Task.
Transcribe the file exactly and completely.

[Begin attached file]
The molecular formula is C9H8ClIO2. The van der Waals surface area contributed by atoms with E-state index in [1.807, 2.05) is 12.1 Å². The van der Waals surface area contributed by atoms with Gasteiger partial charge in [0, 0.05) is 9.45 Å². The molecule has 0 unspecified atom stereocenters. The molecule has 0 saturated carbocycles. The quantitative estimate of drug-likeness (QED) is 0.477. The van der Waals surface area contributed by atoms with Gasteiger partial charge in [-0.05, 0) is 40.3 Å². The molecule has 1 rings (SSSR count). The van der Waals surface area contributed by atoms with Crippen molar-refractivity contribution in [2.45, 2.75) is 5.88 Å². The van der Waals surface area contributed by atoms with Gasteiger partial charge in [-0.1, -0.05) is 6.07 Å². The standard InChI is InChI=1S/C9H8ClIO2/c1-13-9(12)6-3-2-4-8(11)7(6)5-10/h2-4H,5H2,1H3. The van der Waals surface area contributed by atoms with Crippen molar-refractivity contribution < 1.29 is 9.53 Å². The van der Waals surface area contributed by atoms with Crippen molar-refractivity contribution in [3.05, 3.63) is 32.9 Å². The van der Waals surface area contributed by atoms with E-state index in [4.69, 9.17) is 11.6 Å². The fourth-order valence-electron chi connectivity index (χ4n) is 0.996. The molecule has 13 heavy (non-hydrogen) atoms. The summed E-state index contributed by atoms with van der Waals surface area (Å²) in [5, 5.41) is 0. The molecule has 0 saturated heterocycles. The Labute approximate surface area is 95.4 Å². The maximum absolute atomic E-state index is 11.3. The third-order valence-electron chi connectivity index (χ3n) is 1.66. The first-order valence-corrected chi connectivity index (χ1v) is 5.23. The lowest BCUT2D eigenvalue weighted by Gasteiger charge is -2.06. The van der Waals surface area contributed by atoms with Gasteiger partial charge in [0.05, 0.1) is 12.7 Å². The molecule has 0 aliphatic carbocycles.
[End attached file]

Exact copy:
The molecular formula is C9H8ClIO2. The van der Waals surface area contributed by atoms with E-state index in [1.807, 2.05) is 12.1 Å². The van der Waals surface area contributed by atoms with Gasteiger partial charge in [0, 0.05) is 9.45 Å². The molecule has 0 unspecified atom stereocenters. The molecule has 0 saturated carbocycles. The quantitative estimate of drug-likeness (QED) is 0.477. The van der Waals surface area contributed by atoms with Gasteiger partial charge in [-0.05, 0) is 40.3 Å². The molecule has 1 rings (SSSR count). The van der Waals surface area contributed by atoms with Crippen molar-refractivity contribution in [2.45, 2.75) is 5.88 Å². The van der Waals surface area contributed by atoms with Gasteiger partial charge in [-0.1, -0.05) is 6.07 Å². The standard InChI is InChI=1S/C9H8ClIO2/c1-13-9(12)6-3-2-4-8(11)7(6)5-10/h2-4H,5H2,1H3. The van der Waals surface area contributed by atoms with Crippen molar-refractivity contribution < 1.29 is 9.53 Å². The van der Waals surface area contributed by atoms with Crippen molar-refractivity contribution in [3.05, 3.63) is 32.9 Å². The van der Waals surface area contributed by atoms with E-state index in [4.69, 9.17) is 11.6 Å². The fourth-order valence-electron chi connectivity index (χ4n) is 0.996. The molecule has 13 heavy (non-hydrogen) atoms. The summed E-state index contributed by atoms with van der Waals surface area (Å²) in [5, 5.41) is 0. The molecule has 0 saturated heterocycles. The Labute approximate surface area is 95.4 Å². The maximum absolute atomic E-state index is 11.3. The third-order valence-electron chi connectivity index (χ3n) is 1.66. The first-order valence-corrected chi connectivity index (χ1v) is 5.23. The lowest BCUT2D eigenvalue weighted by Gasteiger charge is -2.06. The van der Waals surface area contributed by atoms with Gasteiger partial charge in [0.05, 0.1) is 12.7 Å². The molecule has 0 aliphatic carbocycles.